AbstractPopulation games are stochastic processes which explicitly model Nash's (1950) mass action interpretation of Nash equilibrium. The mass action interpretation envisions a population of players for each position in the game, and that players are randomly matched for play. The hope is that the long-run behavior of the processes can be described by a Nash equilibrium. Recent analyses of these population processes finds that sometimes this hope is realized, and sometimes not. Moreover, when it is realized, some Nash equilibria are favored over others. This paper surveys the new literature on poulation games, and discusses the application of population game techniques to strategic situations other than $N$-player random-matching population games.
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Bibliographic InfoPaper provided by EconWPA in its series Game Theory and Information with number 9607001.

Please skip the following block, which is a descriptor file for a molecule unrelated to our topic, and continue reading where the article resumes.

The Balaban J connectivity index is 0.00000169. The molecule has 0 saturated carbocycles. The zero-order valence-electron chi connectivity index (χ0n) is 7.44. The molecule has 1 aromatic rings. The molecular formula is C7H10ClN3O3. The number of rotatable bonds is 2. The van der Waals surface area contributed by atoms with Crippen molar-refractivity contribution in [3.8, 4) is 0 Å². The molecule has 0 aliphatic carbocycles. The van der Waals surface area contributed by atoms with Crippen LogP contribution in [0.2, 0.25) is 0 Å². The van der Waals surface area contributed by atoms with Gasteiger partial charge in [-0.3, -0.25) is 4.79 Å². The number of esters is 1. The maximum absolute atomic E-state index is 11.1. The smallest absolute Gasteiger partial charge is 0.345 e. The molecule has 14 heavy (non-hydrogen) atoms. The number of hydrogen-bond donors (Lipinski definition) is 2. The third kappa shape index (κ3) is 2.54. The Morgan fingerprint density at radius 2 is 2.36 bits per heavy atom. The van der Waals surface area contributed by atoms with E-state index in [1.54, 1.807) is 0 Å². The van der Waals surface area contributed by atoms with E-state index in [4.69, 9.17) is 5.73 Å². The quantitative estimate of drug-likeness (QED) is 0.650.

Length: 33 pages
Date of creation: 06 Jul 1996
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Note: Type of Document - Postscript File; prepared on a Sun, TeX 3.1415; to print on Postscript; pages: 33 + ii; figures: included.
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game theory; evolution; Nash equilibrium;
Other versions of this item:JEL classification:
- C7 - Mathematical and Quantitative Methods - - Game Theory and Bargaining Theory
- D8 - Microeconomics - - Information, Knowledge, and Uncertainty
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- Young H. P., 1993. "An Evolutionary Model of Bargaining," Journal of Economic Theory, Elsevier, vol. 59(1), pages 145-168, February.
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